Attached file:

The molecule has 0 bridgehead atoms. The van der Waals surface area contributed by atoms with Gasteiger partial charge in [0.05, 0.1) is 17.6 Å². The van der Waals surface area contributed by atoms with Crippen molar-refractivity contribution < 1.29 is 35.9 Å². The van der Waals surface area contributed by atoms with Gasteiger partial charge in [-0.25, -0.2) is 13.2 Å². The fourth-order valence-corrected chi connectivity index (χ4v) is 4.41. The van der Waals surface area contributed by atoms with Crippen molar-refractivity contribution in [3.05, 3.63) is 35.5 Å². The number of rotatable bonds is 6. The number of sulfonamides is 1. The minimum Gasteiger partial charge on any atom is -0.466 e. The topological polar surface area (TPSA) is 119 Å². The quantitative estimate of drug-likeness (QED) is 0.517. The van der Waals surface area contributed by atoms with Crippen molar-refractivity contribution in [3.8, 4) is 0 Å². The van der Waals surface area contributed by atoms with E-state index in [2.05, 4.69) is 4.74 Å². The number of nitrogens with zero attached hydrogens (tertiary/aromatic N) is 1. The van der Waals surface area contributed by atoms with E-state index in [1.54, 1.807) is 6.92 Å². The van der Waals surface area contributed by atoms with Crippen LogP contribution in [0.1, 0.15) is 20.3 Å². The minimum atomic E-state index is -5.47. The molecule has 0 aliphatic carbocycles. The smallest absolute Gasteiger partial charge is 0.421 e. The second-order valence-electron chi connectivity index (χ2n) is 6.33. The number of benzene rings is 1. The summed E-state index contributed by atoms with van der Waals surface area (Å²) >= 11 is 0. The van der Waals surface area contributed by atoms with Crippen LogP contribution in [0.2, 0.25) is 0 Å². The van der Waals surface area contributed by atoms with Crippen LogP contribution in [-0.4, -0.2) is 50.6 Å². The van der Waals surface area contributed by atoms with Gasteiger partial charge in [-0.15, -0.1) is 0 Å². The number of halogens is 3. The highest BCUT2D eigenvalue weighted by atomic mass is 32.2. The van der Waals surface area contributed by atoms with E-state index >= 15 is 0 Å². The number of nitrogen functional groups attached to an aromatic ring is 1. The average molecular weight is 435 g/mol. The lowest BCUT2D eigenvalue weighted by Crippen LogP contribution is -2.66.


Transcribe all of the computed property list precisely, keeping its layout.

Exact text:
The molecule has 0 bridgehead atoms. The van der Waals surface area contributed by atoms with Gasteiger partial charge in [0.05, 0.1) is 17.6 Å². The van der Waals surface area contributed by atoms with Crippen molar-refractivity contribution < 1.29 is 35.9 Å². The van der Waals surface area contributed by atoms with Gasteiger partial charge in [-0.25, -0.2) is 13.2 Å². The fourth-order valence-corrected chi connectivity index (χ4v) is 4.41. The van der Waals surface area contributed by atoms with Crippen molar-refractivity contribution in [3.05, 3.63) is 35.5 Å². The number of rotatable bonds is 6. The number of sulfonamides is 1. The minimum Gasteiger partial charge on any atom is -0.466 e. The topological polar surface area (TPSA) is 119 Å². The quantitative estimate of drug-likeness (QED) is 0.517. The van der Waals surface area contributed by atoms with Crippen molar-refractivity contribution in [3.8, 4) is 0 Å². The van der Waals surface area contributed by atoms with E-state index in [2.05, 4.69) is 4.74 Å². The number of nitrogens with zero attached hydrogens (tertiary/aromatic N) is 1. The van der Waals surface area contributed by atoms with E-state index in [1.54, 1.807) is 6.92 Å². The van der Waals surface area contributed by atoms with Crippen LogP contribution in [0.1, 0.15) is 20.3 Å². The minimum atomic E-state index is -5.47. The molecule has 0 aliphatic carbocycles. The smallest absolute Gasteiger partial charge is 0.421 e. The second-order valence-electron chi connectivity index (χ2n) is 6.33. The number of benzene rings is 1. The summed E-state index contributed by atoms with van der Waals surface area (Å²) >= 11 is 0. The van der Waals surface area contributed by atoms with Crippen LogP contribution in [0.2, 0.25) is 0 Å². The van der Waals surface area contributed by atoms with Crippen LogP contribution in [-0.4, -0.2) is 50.6 Å². The van der Waals surface area contributed by atoms with Gasteiger partial charge in [-0.15, -0.1) is 0 Å². The number of halogens is 3. The highest BCUT2D eigenvalue weighted by atomic mass is 32.2. The van der Waals surface area contributed by atoms with E-state index >= 15 is 0 Å². The number of nitrogen functional groups attached to an aromatic ring is 1. The average molecular weight is 435 g/mol. The lowest BCUT2D eigenvalue weighted by Crippen LogP contribution is -2.66.